The art was fantastic. The creepy, gross, body horror was dialed up to 11 and beyond. Muzan as a giant, burning baby will haunt my nightmares for a while to come!

The action was excellent. The final battle of the series was practically a "best of", with fan favourite fighters coming back to show off all the techniques we've come to love, from all the previous volumes.

But, on the flipside of that. . . the story was a bit of a mess, and I can't help but feel a little unsatisfied with the way it all comes to a close. I feel like there were some really great chunks of Lore that could and should have been expanded on more. I can't help but feel like Gotouge was either rushed to bring this series to an end, or just had no real plan going in. . . either way, it feels like there is a lot of story here that we just never got a chance to see. Especially when you consider Nezuko Kamado, who started off as almost the duoteragonist. . . and was then all but fridged, only returning in the final to hug her brother and make everything better again. I mean, I get it: They knew Tanjiro was still in there, because he refused to attack Nezuko, in the same way she refused to attack him when SHE was a demon. . . but considering all the potential she HAD, it feels like they could have done a lot more with her, than that.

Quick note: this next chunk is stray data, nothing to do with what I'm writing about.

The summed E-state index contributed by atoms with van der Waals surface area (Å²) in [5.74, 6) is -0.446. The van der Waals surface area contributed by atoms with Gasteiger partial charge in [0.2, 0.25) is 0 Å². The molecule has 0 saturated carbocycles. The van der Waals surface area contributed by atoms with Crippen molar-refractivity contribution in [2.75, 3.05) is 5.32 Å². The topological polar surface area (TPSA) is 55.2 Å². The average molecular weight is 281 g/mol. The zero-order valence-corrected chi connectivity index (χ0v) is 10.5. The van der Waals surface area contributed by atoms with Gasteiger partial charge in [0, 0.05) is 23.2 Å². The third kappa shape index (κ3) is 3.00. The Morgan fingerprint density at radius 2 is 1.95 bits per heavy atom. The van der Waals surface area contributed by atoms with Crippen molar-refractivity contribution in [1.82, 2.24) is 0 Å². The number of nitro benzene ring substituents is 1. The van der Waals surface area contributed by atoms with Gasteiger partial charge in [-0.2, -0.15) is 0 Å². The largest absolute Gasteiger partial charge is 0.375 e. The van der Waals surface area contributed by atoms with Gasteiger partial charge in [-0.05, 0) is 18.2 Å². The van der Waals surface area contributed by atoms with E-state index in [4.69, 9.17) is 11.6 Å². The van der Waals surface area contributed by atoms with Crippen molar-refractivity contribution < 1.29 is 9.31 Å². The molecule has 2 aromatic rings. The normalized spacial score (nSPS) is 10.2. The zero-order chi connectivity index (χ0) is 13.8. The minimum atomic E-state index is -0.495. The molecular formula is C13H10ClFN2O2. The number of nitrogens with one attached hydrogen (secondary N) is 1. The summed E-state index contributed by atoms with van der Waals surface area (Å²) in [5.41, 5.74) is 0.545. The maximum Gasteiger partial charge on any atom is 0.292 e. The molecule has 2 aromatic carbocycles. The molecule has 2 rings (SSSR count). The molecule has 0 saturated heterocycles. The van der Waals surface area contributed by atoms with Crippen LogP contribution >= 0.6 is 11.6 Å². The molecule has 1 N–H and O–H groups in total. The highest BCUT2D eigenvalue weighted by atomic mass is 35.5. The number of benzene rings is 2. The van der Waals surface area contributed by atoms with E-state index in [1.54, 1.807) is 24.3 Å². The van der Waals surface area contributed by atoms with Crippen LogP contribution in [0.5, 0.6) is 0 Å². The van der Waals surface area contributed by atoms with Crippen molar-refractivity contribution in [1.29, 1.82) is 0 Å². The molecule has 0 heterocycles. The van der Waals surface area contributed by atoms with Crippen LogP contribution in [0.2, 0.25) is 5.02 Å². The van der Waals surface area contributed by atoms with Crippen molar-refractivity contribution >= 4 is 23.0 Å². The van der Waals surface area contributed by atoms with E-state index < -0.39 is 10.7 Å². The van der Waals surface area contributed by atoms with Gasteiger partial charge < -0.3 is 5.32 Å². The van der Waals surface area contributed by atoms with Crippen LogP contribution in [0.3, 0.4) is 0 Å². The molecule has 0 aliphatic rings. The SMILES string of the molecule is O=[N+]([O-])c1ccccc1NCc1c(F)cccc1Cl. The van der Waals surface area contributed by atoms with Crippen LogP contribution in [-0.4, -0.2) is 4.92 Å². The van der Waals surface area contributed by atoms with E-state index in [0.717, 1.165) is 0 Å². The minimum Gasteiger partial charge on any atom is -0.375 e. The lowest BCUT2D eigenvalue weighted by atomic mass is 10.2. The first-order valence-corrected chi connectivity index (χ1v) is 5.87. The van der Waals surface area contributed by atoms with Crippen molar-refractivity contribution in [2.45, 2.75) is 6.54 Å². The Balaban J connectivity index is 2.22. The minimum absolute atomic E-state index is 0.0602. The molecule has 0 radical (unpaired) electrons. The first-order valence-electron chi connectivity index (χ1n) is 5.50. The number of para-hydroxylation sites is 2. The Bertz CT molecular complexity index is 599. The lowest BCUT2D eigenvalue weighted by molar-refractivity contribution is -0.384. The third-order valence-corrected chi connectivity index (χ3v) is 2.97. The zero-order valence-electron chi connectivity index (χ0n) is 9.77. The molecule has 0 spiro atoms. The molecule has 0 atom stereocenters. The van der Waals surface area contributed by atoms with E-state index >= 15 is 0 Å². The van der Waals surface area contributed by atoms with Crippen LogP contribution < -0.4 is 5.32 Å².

So, that brings to a close our journey through the world of Demon Slayer. I did enjoy it, but I can't help feeling a little frustrated. This is a 7/10 series, that had the potential to be an easy 9. Sad times.

Th-th-th-that's all, folks!


Taheg Gloder is a Freelance Copywriter from England. Obsessed with comics and Manga since his teens, he now splits his time between writing comic reviews and retrospectives for POP, and doing reactions on his YouTube Channel, The Dragon & The Hound. He lives alone, because he’s a hermit.